I've been a long-time Mac user, from my childhood days playing with MacPaint on a Macintosh Plus (the beige and boxy Mac that debuted in 1986) to my current machine, a 13" MacBook Pro. But recently, I've been working more and more with a Windows PC—and I'm loving it.
I grew up on Macs, thanks to having a graphic designer for a dad. I can remember sitting in front of a black-and-white Macintosh Plus as a kid, playing with the spraypaint brush on MacPaint. Thankfully, my folks have upgraded to a modern iMac throughout the years. I have too, using a PowerBook G4 as my main machine in college, and working through my post-grad years on a MacBook Pro. There's a G5 desktop in my home office, and I've been through three iterations of the iPhone. Needless to say, I'm a hopeless Apple addict and I can't be stopped. I just can't put the Kool-Aid down.
That's not to say I've never used a PC before, though. Throughout my education and post-grad career, I've definitely done my share of work on Windows. It was always my perception that PCs can get the job done just fine, but I'd always choose Macs at home. The Apple OS features a few user-friendly features that made it easier for me to navigate, and I definitely preferred the physical design of a Mac machine to any PC I've seen.
Yet recently, I found myself falling in love with Windows.
Not too long ago, I began a new 9-to-5 gig in communications at a new company. I had to get used to a new desk, a new commute and—more fittingly—a new operating system. Windows 7.
Windows 7 has been unlike any version of Windows I've known before. At it's core, it looks the same, sure. But Windows 7 is riddled with a handful of cravable user-friendly features.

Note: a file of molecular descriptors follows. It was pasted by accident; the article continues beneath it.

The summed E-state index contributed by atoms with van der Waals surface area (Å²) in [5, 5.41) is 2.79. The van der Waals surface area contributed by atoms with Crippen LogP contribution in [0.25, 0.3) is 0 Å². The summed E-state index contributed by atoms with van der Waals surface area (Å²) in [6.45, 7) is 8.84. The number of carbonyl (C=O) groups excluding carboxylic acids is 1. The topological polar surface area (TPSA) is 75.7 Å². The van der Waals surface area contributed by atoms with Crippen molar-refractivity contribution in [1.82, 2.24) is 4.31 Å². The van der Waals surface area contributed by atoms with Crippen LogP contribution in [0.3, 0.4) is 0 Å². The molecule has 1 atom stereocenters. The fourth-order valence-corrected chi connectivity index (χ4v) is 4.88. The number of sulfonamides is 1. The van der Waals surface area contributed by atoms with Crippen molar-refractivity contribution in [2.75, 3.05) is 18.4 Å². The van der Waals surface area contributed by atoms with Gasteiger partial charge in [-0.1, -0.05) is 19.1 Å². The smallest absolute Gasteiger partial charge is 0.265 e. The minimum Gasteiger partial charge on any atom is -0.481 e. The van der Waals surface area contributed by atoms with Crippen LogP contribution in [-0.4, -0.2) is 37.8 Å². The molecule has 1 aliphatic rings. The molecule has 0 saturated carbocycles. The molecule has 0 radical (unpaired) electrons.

The Windows Taskbar, and I hate to make these sorts of comparisons, makes a PC more like a Mac with an adaptable "dock" for your open and "pinned" program icons. Jump lists are great, allowing you to access your most-used "links" by right-clicking program icons—instant access to everything from a webpage or document to a command like "compose a new message," depending on the program. And Snap! Oh, don't get me started on Snap. I use this daily, dragging open windows to opposite corners to watch them snap into perfect, full-screen twins. Snap is a total efficiency booster.
If you've been using Windows 7 for awhile—it was released back in tech-ancient 2009, after all—none of these features are news to you. But this post isn't supposed to be a review of a cool, new product. Instead, it's my hope that I might convince another life-long Mac user (of which I'm sure there are plenty reading Unplggd right now) to step out and give another OS a try, just in the same way that I've suggested my PC friends take a look at Apple's offerings. The Windows of today is not the Windows it was 10 (or even 5) years ago. And the hardware has stepped up considerably as well—just take one trip to a Microsoft Store near you and spend 10 minutes playing with a touchscreen PC.
Of course, Apple users might not decide to switch after all. I didn't.
I love being able to use Windows 7 at work. It does all that I need it to and more (and fast!), thanks in no small part to each of those features I mentioned above. But for now, I'll stick to my Macs at home. The seamless way everything in my life, from my iPhone to my Apple TV, are "wired" to work together is enough to get me to stay.
What about you? Are you a multi-OS person? Which do you like better? Have you made the switch from a life-long Windows user to a modern Mac head? Or are you a Mac baby like me who has made the move to PC? Tell us in the comments!
(Images: Digital Trends, Microsoft)